The organization that can identify and manage these strong and weak relationships may realize those relationships as assets, and leverage them in a way that increase sales and revenues. Therefore, from a revenue perspective, fully leveraging relationship assets over time may also increase company valuation as well. Read more!

Thursday, November 10, 2005

Market Research Dilemma: Everybody wants to talk to End Users and Buyers....

I have been working on some market research / validation projects for software firms in the past few months, and it apparent that many software companies are really searching to find that all elusive, all knowing, all seeing.....(sorry, this sounds like "The Amazing Carnak" routine)....

Well, you catch my drift: we all want to interview the perfect end users & buyers who can provide the perfect insights that drive product strategy, sales models employed, pricing / value, and brand awareness. All of us; meaning 20,000 give or take software firms. That's a lot of phone call / email campaigns, all hitting the same group of buyers. To wit:

  • End users in general (i.e. 'C' level executives: CIO, CTO) get pinged constantly with a barrage of calls and emails from software vendors
  • You may have the best technology / team / organization / investors, but at the end of the day, you are asking for a big favor to get their precious time and feedback
  • If you don't do your homework and target the proper end user / buyer, and understand their immediate and near future needs, you may end up causing a negative impression, which is obviously much harder to rectify as you push forward with product launches

So, how do you increase the "signal to noise" ratio of your market research efforts?

  • Friends & Family: what relationships can you leverage within your own organization (i.e. management team, advisors, partners, board members, consultants) to get some traction with end users, and even 'pilot' your pitch with friendly contacts
  • Leverage the expertise and client breadth of SIs: you can leverage a SIs expertise and client base in their target markets; essentially getting a portfolio view of business requirements. Plus, there may be interest in understanding how your solution / product may add value to their service offerings
  • Build Relationships with select End Users, so that you can get referrals: use the viral approach to build out relationships with key end users, and earn their trust so that you can access and leverage their network of relationships with peers, who can serve as contacts as well

It goes without saying that a little market research on the target accounts themselves (market focus, product lines, partners, competitors, and recent key events that affect their performance: quarterly earnings, client wins / losses, regulatory / political events, etc) position you much better, once you get engaged in a dialogue.

Give yourself enough time to gather data: which means you probably can't get a thorough campaign done in a couple of weeks; it will take 2+ months to get in touch with enough contacts to incorporate significant feedback into your customer and 'go to market' strategy.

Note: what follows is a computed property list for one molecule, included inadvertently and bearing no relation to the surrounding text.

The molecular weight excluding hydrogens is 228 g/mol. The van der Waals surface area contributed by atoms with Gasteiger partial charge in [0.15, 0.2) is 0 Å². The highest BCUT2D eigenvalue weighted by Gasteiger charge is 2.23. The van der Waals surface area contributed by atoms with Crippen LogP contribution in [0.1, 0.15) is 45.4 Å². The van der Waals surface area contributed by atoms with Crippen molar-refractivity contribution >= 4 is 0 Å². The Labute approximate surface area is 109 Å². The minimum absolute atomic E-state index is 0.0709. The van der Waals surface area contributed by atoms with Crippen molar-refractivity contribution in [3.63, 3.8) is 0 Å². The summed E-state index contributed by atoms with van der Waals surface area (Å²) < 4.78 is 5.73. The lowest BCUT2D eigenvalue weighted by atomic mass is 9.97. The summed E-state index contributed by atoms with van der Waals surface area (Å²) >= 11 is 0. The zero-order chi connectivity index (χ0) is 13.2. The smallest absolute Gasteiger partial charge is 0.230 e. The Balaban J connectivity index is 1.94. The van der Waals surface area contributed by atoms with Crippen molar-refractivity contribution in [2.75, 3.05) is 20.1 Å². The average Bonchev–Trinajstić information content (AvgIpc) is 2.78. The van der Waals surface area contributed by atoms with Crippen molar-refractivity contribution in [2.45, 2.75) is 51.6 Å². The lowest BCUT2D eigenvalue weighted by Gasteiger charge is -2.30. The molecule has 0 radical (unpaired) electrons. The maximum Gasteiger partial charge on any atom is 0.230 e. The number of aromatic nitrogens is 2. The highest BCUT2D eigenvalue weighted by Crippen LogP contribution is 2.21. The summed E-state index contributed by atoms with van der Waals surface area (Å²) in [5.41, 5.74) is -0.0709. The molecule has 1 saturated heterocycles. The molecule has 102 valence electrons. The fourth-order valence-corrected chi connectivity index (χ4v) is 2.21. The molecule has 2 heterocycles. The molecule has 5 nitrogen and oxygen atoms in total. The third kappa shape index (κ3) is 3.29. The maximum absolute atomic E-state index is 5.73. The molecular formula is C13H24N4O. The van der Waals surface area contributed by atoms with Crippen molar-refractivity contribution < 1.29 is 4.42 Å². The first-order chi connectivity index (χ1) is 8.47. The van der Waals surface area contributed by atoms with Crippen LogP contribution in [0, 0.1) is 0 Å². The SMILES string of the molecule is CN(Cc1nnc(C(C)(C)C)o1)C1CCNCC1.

Read more!

Tuesday, November 08, 2005

The Primary Components of Technology Relationship Building

Many software firms are driven by leaders and entrepreneurs with strong technical expertise, but perhaps not as much expertise or desire in building & leveraging the necessary relationships to drive growth. Viewed collectively, these relationships may encompass:

  • Business Development: acquiring key strategic accounts for alpha tests and beta deployments; also acquiring 'lighthouse' or strategic accounts that will provide early referenceability

  • Building the Talent Ecosystem: identifying and developing those individuals who will bring insights, more brand awareness, additional referrals, and management expertise to ensure growth. Talent includes: advisors, customer councils, board members, members of the management team, and key consultants (interim executives, for example)

  • Alliances / ISV Development: identifying, developing, negotiating with, and enabling key partners to sell solutions / products in the marketplace. Given the abundance of software firms, the consolidation of the major ISVs, and the desire of most corporate accounts to streamline vendor selection towards integrated business solutions, it is imperative that software start ups fully leverage indirect sales models to promote growth

  • International Growth: same as the bullets above, but focusing on select international markets (APAC, EMEA). Relationships required include: talent, technology partners, sales partners

  • Strategic Growth: those relationships required to position a company for acquisition or merger, or to identify those companies / technologies appropriate for acquisition. This relationship category aligns closely with building strategic alliances (above); identifying and building relationships with key technology partners that may result in an M&A event necessary to ensure continued growth, and allow for a successful exit for investors

Each of these relationship 'building blocks' have their own methodology and attributes (which I will cover in subsequent blog posts), but viewed collectively, this framework allows executives in technology firms to visualize the set of optimized & leveraged resources (internal and external) necessary to acheive key growth milestones.

Read more!

Saturday, November 05, 2005

What is Relationship Biz?

This is my first post on the Relationship Biz web log. The term "Relationship Biz" refers to all activities that encompass building relationships to drive growth; in this case, for software technology companies. I have also referred to the term "Relationship Ecosystem" as well: this involves the development of inter-relationships among partners in a given ecosystem, as well as the relationships developed between the software company and its partners.

More on this later.... Read more!